Japan the next threat to Wallabies

By STEVE SPINKS sport@northernstar.com.au IT'S not rugby league, AFL or soccer that could be the main threat to the ranks of Australian professional rugby union over the next decade - but Japan.

That's the opinion of former Southern Cross University Gold Rat Sean Hedger who is now the assistant coach to the Kobe Steel Rugby Club first grade side that plays in the Japanese Top League.

Hedger, who has been living in Japan for four years, was back on the Northern Rivers last weekend catching up with friends.

"At the moment a foreigner has to live there for three years before becoming eligible to play for Japan," the 34-year-old said.

"The JRFU (Japan Rugby) is looking at changing a rule to make those players exempt so they can play in Japan club rugby."

"At the moment there are only two foreign players allowed on the field for a club side at one time."

"So technically a young bloke from Australia who hasn't played much rep footy could move to Japan live there for three years and be eligible for the next World Cup and he won't count as a foreign player."

"If a player who is on the bench for Super 14 teams doesn't see himself getting into the Wallabies in the near future, then he could find an alternative playing in Japan."

"The ARU doesn't have to worry about the Larkham's retiring over here, they need to worry about the 23, 24 or 25-year-old's who are looking for an alternative career path and the money over there is just far greater.""

There is no salary cap for the Japanese Top League sides. "There are a few players like Larkham who get over $A1 million but a reasonable player could get about $120,000 a year which is one-and-half-times more than the bottom level player at a Super 14 province gets," Hedger said.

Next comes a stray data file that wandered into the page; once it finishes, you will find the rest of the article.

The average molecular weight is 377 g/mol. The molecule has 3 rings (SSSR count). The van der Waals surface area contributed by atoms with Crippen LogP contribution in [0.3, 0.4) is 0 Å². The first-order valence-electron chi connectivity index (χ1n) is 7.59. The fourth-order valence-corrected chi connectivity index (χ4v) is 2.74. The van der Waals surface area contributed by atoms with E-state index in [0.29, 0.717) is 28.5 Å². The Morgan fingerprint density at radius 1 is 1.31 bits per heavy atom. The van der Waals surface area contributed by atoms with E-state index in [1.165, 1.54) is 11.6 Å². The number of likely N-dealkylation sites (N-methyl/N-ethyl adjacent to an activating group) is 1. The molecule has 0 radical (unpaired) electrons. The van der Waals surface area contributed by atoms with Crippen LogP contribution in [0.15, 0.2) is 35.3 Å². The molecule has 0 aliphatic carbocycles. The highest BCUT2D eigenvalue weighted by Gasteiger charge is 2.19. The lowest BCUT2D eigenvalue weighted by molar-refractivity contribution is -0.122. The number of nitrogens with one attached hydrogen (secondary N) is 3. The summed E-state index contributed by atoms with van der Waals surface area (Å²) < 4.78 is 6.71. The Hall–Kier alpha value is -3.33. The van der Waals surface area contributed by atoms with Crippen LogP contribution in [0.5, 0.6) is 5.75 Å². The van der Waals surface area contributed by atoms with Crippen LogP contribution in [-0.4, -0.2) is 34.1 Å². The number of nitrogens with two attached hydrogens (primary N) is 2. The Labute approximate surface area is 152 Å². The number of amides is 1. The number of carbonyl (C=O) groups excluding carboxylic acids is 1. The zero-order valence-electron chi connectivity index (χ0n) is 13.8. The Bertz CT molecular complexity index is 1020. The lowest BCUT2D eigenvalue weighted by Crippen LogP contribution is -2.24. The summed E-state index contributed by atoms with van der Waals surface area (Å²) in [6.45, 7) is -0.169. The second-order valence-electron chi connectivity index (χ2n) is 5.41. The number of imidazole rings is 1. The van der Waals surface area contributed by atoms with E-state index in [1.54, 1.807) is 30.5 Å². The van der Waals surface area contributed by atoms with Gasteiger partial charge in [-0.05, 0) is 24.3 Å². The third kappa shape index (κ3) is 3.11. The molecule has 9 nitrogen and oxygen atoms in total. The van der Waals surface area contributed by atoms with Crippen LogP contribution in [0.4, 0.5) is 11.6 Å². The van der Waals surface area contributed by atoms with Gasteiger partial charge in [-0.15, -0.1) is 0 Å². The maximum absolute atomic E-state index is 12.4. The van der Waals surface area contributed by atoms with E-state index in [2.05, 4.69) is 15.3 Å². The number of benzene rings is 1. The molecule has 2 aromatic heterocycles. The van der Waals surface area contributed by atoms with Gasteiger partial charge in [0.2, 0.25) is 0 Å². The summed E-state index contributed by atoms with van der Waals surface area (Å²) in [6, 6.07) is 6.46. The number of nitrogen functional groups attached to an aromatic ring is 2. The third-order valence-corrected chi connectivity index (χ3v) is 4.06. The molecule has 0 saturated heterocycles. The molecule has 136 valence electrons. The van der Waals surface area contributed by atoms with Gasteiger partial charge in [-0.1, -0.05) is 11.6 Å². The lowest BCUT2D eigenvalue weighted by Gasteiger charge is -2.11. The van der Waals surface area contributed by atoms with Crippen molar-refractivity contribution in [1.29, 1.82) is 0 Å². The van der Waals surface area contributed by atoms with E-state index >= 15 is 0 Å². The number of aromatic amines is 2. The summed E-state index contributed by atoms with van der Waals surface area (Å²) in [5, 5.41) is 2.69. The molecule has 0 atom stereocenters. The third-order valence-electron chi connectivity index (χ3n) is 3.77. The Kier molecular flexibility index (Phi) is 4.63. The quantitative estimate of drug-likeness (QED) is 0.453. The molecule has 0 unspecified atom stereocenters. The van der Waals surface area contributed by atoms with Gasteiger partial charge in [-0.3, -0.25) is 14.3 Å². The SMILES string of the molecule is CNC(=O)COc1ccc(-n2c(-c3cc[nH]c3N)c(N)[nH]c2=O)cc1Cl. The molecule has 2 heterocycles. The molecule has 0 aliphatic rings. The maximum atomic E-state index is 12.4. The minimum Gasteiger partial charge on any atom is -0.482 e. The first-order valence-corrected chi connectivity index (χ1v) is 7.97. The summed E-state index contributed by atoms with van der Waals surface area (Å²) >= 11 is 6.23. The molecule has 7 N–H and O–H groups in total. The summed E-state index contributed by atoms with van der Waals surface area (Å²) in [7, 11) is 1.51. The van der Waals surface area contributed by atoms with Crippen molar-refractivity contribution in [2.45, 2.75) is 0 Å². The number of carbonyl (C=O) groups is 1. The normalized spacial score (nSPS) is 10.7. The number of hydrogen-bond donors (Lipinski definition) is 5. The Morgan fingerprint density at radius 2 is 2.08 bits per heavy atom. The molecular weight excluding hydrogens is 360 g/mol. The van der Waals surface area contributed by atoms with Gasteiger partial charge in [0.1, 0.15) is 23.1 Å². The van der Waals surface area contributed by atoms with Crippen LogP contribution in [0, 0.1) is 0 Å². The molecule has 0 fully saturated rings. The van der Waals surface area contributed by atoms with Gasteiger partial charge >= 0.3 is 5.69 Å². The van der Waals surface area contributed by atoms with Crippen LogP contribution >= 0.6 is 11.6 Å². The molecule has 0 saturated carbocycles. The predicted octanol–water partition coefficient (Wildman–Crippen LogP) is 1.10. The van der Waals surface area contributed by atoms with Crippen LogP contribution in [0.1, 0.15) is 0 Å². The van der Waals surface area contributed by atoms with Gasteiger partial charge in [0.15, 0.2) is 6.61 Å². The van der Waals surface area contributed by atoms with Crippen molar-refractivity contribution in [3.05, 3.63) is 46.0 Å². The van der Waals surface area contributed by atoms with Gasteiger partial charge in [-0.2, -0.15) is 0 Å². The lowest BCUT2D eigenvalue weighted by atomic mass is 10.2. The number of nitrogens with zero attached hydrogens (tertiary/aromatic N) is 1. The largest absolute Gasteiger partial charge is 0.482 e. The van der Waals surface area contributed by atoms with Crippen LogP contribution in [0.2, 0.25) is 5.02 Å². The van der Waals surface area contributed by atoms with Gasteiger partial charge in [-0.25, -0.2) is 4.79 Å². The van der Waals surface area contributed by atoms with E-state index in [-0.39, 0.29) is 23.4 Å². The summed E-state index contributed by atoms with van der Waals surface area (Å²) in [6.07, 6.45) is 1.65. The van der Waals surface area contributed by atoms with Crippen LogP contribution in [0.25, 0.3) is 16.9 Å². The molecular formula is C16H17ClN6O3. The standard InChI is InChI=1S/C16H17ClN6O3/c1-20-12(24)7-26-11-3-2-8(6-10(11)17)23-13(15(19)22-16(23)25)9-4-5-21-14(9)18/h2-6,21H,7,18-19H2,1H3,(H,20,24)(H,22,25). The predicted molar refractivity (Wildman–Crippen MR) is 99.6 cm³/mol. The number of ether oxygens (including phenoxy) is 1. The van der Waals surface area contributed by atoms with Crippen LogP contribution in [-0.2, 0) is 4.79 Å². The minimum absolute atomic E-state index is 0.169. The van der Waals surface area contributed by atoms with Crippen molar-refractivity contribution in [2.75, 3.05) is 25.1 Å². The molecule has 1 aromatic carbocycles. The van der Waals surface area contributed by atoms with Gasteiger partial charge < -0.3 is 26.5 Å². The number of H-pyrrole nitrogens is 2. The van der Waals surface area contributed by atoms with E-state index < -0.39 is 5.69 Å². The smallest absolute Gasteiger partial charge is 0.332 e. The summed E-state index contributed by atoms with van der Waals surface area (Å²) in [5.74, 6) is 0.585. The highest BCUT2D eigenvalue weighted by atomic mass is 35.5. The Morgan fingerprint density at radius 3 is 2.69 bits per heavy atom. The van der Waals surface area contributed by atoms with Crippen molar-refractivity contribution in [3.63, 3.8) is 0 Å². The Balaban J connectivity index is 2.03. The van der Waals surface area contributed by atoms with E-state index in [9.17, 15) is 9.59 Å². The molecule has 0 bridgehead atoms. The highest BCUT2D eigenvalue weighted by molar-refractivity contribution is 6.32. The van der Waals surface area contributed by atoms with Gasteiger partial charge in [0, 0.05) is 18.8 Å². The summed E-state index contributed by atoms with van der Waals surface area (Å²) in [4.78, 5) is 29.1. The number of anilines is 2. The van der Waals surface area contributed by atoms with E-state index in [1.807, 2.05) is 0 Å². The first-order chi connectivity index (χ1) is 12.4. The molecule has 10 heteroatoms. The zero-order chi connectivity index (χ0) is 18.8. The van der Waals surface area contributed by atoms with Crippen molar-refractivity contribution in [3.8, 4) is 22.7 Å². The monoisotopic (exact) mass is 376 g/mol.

It's not just players the ARU have to worry about ... there are more coaching options in Japan than Australia as well.

That's how Hedger, who was the head coach of the Queensland Rugby Academy and assistant coach on the Australian Under-19 side, found himself in the Land of the Rising Sun along with his wife Allison.

"I'm pretty happy over there at the moment," he said. "I intend to say there as I guess it's the first step to a professional coaching career, but if something came up back in Australia I'd definitely come back."

"The sad thing is things are so limited over here for professional spots there are only four Super 14 provinces and that's about it.""

Rugby culture Japan has a strong rugby culture that dates back almost a century.

Big companies - such as Kobe Steel, Yamaha and Toyota - started teams for their employees so that they could be fit for work. Crowds of more than 20,000 are not uncommon especially when double-headers are played.

"The team I'm with is 85-years-old,"" Hedger said. "Most of the players work for the companies, but about one third of the squad is full-time professional."

"The others just usually have to show up to the office a few days a week."

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